AP source: NFL owners to discuss Snyder at upcoming meeting
Washington Commanders owner Dan Snyder's future is on the agenda for discussion at upcoming committee meetings in Florida ahead of the annual NFL meeting in Arizona in late March, according to a person familiar with the docket.
The person, who spoke to The Associated Press on condition of anonymity Tuesday because the person wasn't authorized to release details, said voting to oust Snyder if he chooses not to sell the team remains a possibility.
Indianapolis Colts owner Jim Irsay, at a league meeting in October, said there's “merit to remove” Snyder. That would take an unprecedented vote of 24 of the other 31 team owners to happen.
Two weeks after Irsay's comments, and with multiple investigations ongoing into the team's workplace culture, finances and Snyder himself, he and wife Tanya hired a firm to “consider possible transactions." Asked at the time if the Snyders were considering selling part or all of the team, a spokesperson said, “We are exploring all options.”
The sales process has since included the likes of Amazon founder Jeff Bezos, Philadelphia 76ers and New Jersey Devils owner Josh Harris and Houston Rockets owner Tilman Fertitta getting involved to various degrees. The New York Post reported that Snyder was blocking Bezos from putting in for a bid, despite him hiring a firm to explore that possibility.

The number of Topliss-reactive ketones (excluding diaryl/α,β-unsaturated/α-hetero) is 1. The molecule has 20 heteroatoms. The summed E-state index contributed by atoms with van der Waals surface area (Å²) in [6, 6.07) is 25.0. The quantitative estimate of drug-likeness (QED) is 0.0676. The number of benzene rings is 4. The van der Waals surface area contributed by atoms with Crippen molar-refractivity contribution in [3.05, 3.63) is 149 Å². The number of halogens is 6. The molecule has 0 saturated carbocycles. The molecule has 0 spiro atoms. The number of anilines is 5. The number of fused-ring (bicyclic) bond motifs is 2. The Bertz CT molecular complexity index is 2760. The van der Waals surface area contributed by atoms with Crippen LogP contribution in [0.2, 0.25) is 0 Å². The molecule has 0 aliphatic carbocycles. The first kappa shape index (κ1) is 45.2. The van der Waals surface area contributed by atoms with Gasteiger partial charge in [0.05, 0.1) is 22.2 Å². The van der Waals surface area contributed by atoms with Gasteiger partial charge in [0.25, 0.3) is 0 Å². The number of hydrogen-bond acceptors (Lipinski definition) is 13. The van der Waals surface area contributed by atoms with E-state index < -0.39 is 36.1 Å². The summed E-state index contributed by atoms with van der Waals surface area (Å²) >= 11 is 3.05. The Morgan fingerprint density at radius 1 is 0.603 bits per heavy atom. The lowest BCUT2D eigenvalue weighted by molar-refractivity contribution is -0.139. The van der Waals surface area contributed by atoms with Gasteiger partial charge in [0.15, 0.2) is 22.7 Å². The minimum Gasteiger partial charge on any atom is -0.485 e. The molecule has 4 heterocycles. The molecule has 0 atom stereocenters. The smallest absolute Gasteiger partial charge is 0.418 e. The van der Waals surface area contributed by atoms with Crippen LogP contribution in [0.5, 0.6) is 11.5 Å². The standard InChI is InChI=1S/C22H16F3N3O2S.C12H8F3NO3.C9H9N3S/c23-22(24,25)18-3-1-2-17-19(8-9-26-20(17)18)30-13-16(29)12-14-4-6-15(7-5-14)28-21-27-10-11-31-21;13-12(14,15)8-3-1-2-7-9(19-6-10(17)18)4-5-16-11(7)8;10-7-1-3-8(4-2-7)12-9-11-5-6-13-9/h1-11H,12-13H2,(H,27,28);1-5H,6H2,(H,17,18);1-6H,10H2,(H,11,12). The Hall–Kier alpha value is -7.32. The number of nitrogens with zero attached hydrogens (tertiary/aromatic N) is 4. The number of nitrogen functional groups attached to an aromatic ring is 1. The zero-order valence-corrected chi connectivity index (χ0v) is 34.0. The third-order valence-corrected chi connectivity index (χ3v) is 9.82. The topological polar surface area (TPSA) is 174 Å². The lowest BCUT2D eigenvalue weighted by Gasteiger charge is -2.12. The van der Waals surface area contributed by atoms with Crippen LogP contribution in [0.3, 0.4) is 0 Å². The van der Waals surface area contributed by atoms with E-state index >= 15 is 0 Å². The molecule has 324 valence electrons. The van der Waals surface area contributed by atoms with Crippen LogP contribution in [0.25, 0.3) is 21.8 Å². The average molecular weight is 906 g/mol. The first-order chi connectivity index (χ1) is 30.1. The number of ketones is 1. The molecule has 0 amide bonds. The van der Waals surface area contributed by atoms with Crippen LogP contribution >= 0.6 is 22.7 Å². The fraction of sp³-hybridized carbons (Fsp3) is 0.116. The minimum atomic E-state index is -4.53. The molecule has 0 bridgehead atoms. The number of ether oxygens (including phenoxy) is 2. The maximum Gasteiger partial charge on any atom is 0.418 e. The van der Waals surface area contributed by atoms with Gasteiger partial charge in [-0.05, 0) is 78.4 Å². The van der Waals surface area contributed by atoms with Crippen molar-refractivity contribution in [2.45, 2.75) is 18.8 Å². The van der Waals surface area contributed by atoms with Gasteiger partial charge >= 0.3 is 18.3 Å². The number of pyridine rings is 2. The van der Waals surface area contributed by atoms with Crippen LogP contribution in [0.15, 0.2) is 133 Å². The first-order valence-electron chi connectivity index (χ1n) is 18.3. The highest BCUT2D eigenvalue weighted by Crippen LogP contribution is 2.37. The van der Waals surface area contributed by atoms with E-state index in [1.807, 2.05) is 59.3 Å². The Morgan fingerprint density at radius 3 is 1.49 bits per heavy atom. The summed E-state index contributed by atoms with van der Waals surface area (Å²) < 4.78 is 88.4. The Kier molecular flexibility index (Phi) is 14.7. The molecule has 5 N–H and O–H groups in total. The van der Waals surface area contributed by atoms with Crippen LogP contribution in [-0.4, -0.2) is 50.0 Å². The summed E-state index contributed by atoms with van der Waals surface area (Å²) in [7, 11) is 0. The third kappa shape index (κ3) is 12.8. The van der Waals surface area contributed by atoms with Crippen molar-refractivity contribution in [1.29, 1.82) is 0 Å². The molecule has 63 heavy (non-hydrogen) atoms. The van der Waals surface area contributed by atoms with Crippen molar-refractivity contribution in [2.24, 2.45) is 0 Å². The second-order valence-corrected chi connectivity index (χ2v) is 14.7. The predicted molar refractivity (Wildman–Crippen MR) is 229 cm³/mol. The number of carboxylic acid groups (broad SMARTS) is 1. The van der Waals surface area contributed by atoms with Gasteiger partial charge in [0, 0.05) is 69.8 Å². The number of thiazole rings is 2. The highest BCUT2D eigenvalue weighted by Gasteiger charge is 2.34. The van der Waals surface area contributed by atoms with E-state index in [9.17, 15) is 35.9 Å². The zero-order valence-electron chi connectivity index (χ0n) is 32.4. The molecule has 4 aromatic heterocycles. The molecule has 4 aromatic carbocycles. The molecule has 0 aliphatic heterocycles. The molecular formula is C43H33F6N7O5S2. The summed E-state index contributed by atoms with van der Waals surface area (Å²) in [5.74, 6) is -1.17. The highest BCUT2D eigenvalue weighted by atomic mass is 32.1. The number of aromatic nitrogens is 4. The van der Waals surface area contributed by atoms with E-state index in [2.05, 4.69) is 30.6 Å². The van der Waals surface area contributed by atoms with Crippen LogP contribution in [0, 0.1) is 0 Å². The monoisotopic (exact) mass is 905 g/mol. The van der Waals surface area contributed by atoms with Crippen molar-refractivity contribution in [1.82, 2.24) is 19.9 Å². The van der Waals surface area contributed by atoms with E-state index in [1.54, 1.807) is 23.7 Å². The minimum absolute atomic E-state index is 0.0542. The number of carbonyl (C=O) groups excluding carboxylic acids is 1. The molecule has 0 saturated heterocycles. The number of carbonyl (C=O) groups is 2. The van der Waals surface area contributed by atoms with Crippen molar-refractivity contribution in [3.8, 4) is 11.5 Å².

The Commanders are taking issue with the contents of a newspaper report about the sale process and demands being made by Snyder. The team, in a statement late Monday, said a story published hours earlier by The Washington Post is “simply untrue.”
Citing anonymous sources, the Post reported that Snyder and his attorneys have demanded that NFL owners and the league indemnify him against future legal liability and costs if he sells the team and threatened to sue if not. The Post said Snyder also wants the findings of a league investigation into him kept private and that his demands angered owners and renewed discussion about possibly taking a vote to remove him.
An NFL spokesperson declined to comment Tuesday on the Post report.
In the aftermath of The Washington Post story about Snyder seeking indemnification, ESPN on Tuesday reported that a federal grand jury has issued subpoenas related to team finances after prosecutors launched an inquiry into a $55 million loan he took out without the knowledge and approval of his then-minority owners. ESPN said the criminal inquiry is being led by a team of FBI and IRS agents.
Snyder bought out minority owners Fred Smith, Dwight Schar and Bob Rothman in spring 2021 after they sued him the previous November seeking an injunction to allow them to sell their shares of the team. That transaction was approved by league owners.
NFL spokesman Brian McCarthy said in a statement sent to The Associated Press that Snyder and his previous minority owners “had a series of disputes" before going through mediation with an arbitrator and Commissioner Roger Goodell and coming away with an agreement. McCarthy added, “The agreement included full releases of all claims that were or could have been asserted by any party in the arbitration proceeding.”